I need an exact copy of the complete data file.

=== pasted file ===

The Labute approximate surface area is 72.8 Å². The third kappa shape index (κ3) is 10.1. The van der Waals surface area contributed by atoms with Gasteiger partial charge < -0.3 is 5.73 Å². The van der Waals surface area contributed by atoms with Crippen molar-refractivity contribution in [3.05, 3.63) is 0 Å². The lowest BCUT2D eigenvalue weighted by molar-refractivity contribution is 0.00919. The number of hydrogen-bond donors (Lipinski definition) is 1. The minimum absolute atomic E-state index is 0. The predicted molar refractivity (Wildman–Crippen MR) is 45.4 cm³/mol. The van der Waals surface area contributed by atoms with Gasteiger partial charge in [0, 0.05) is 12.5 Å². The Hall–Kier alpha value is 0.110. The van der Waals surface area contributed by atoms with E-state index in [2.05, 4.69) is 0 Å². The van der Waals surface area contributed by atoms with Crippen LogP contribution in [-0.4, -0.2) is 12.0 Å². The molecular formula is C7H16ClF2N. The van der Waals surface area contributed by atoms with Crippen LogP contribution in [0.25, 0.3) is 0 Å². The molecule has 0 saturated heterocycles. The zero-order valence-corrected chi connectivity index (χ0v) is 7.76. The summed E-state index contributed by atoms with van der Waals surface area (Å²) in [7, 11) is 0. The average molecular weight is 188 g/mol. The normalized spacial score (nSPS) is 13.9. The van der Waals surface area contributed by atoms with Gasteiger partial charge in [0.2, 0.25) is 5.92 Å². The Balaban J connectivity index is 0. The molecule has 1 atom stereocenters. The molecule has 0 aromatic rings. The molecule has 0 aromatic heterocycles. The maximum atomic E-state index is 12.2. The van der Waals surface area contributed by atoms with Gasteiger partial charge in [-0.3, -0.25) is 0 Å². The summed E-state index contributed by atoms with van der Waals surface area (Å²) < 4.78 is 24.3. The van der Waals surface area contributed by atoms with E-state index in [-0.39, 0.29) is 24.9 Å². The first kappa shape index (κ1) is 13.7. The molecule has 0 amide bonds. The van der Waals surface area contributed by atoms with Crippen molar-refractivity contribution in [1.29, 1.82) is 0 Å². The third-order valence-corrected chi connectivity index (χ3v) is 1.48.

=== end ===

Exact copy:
The Labute approximate surface area is 72.8 Å². The third kappa shape index (κ3) is 10.1. The van der Waals surface area contributed by atoms with Gasteiger partial charge < -0.3 is 5.73 Å². The van der Waals surface area contributed by atoms with Crippen molar-refractivity contribution in [3.05, 3.63) is 0 Å². The lowest BCUT2D eigenvalue weighted by molar-refractivity contribution is 0.00919. The number of hydrogen-bond donors (Lipinski definition) is 1. The minimum absolute atomic E-state index is 0. The predicted molar refractivity (Wildman–Crippen MR) is 45.4 cm³/mol. The van der Waals surface area contributed by atoms with Gasteiger partial charge in [0, 0.05) is 12.5 Å². The Hall–Kier alpha value is 0.110. The van der Waals surface area contributed by atoms with E-state index in [2.05, 4.69) is 0 Å². The van der Waals surface area contributed by atoms with Crippen LogP contribution in [-0.4, -0.2) is 12.0 Å². The molecular formula is C7H16ClF2N. The van der Waals surface area contributed by atoms with Crippen LogP contribution in [0.25, 0.3) is 0 Å². The molecule has 0 saturated heterocycles. The zero-order valence-corrected chi connectivity index (χ0v) is 7.76. The summed E-state index contributed by atoms with van der Waals surface area (Å²) in [7, 11) is 0. The average molecular weight is 188 g/mol. The normalized spacial score (nSPS) is 13.9. The van der Waals surface area contributed by atoms with Gasteiger partial charge in [0.2, 0.25) is 5.92 Å². The Balaban J connectivity index is 0. The molecule has 1 atom stereocenters. The molecule has 0 aromatic rings. The molecule has 0 aromatic heterocycles. The maximum atomic E-state index is 12.2. The van der Waals surface area contributed by atoms with Gasteiger partial charge in [-0.3, -0.25) is 0 Å². The summed E-state index contributed by atoms with van der Waals surface area (Å²) < 4.78 is 24.3. The van der Waals surface area contributed by atoms with E-state index in [-0.39, 0.29) is 24.9 Å². The first kappa shape index (κ1) is 13.7. The molecule has 0 amide bonds. The van der Waals surface area contributed by atoms with Crippen molar-refractivity contribution in [1.29, 1.82) is 0 Å². The third-order valence-corrected chi connectivity index (χ3v) is 1.48.